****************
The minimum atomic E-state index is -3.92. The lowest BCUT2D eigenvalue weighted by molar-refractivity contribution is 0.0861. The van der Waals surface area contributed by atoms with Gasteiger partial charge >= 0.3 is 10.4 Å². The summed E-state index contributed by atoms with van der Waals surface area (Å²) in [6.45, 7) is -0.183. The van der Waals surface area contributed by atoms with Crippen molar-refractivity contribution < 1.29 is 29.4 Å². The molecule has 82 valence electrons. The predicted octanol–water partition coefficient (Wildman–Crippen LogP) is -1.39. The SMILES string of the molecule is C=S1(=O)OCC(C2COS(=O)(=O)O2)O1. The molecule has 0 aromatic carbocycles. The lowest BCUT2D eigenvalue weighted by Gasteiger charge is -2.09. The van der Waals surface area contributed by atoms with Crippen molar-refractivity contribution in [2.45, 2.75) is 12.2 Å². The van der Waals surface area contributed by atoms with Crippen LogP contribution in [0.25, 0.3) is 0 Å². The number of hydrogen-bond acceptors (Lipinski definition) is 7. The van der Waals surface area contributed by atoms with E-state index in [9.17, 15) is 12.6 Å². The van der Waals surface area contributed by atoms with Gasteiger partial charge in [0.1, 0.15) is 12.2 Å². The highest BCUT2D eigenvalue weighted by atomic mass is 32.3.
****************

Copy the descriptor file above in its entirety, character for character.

The minimum atomic E-state index is -3.92. The lowest BCUT2D eigenvalue weighted by molar-refractivity contribution is 0.0861. The van der Waals surface area contributed by atoms with Gasteiger partial charge >= 0.3 is 10.4 Å². The summed E-state index contributed by atoms with van der Waals surface area (Å²) in [6.45, 7) is -0.183. The van der Waals surface area contributed by atoms with Crippen molar-refractivity contribution < 1.29 is 29.4 Å². The molecule has 82 valence electrons. The predicted octanol–water partition coefficient (Wildman–Crippen LogP) is -1.39. The SMILES string of the molecule is C=S1(=O)OCC(C2COS(=O)(=O)O2)O1. The molecule has 0 aromatic carbocycles. The lowest BCUT2D eigenvalue weighted by Gasteiger charge is -2.09. The van der Waals surface area contributed by atoms with Crippen molar-refractivity contribution in [2.45, 2.75) is 12.2 Å². The van der Waals surface area contributed by atoms with Crippen LogP contribution in [0.25, 0.3) is 0 Å². The number of hydrogen-bond acceptors (Lipinski definition) is 7. The van der Waals surface area contributed by atoms with E-state index in [9.17, 15) is 12.6 Å². The van der Waals surface area contributed by atoms with Gasteiger partial charge in [0.1, 0.15) is 12.2 Å². The highest BCUT2D eigenvalue weighted by atomic mass is 32.3.